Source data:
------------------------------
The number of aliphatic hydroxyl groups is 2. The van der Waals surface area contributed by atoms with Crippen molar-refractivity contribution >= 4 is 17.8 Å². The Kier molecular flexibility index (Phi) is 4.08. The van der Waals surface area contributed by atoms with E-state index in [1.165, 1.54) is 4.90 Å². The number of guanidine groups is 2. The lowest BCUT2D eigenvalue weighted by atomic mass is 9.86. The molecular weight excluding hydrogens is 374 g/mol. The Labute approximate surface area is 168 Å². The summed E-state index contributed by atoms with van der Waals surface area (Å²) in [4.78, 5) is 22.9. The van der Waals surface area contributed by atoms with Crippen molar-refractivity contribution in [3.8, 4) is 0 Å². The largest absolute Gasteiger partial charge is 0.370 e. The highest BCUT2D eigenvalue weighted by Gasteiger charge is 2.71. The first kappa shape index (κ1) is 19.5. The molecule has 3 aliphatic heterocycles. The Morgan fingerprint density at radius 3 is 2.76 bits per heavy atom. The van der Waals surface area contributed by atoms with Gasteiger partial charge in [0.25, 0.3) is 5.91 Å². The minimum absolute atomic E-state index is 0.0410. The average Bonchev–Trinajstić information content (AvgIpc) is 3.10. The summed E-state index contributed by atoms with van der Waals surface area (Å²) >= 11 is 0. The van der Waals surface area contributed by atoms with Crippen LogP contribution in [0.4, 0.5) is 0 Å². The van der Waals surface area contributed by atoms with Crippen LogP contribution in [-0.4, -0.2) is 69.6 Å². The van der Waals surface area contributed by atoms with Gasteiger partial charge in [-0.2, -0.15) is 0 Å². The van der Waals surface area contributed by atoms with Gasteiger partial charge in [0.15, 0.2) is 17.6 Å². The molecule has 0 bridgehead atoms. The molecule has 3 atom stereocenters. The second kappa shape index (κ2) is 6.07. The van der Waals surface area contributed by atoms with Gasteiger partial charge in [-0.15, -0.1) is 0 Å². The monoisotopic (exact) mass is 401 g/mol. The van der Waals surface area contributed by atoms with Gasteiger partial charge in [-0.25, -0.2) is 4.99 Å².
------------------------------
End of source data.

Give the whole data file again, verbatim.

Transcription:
The number of aliphatic hydroxyl groups is 2. The van der Waals surface area contributed by atoms with Crippen molar-refractivity contribution >= 4 is 17.8 Å². The Kier molecular flexibility index (Phi) is 4.08. The van der Waals surface area contributed by atoms with E-state index in [1.165, 1.54) is 4.90 Å². The number of guanidine groups is 2. The lowest BCUT2D eigenvalue weighted by atomic mass is 9.86. The molecular weight excluding hydrogens is 374 g/mol. The Labute approximate surface area is 168 Å². The summed E-state index contributed by atoms with van der Waals surface area (Å²) in [4.78, 5) is 22.9. The van der Waals surface area contributed by atoms with Crippen molar-refractivity contribution in [3.8, 4) is 0 Å². The largest absolute Gasteiger partial charge is 0.370 e. The highest BCUT2D eigenvalue weighted by Gasteiger charge is 2.71. The first kappa shape index (κ1) is 19.5. The molecule has 3 aliphatic heterocycles. The Morgan fingerprint density at radius 3 is 2.76 bits per heavy atom. The van der Waals surface area contributed by atoms with Gasteiger partial charge in [0.25, 0.3) is 5.91 Å². The minimum absolute atomic E-state index is 0.0410. The average Bonchev–Trinajstić information content (AvgIpc) is 3.10. The summed E-state index contributed by atoms with van der Waals surface area (Å²) >= 11 is 0. The van der Waals surface area contributed by atoms with Crippen LogP contribution in [0.4, 0.5) is 0 Å². The van der Waals surface area contributed by atoms with Crippen LogP contribution in [-0.4, -0.2) is 69.6 Å². The van der Waals surface area contributed by atoms with Gasteiger partial charge in [-0.2, -0.15) is 0 Å². The van der Waals surface area contributed by atoms with Gasteiger partial charge in [0.15, 0.2) is 17.6 Å². The molecule has 0 bridgehead atoms. The molecule has 3 atom stereocenters. The second kappa shape index (κ2) is 6.07. The van der Waals surface area contributed by atoms with Gasteiger partial charge in [-0.15, -0.1) is 0 Å². The monoisotopic (exact) mass is 401 g/mol. The van der Waals surface area contributed by atoms with Gasteiger partial charge in [-0.25, -0.2) is 4.99 Å².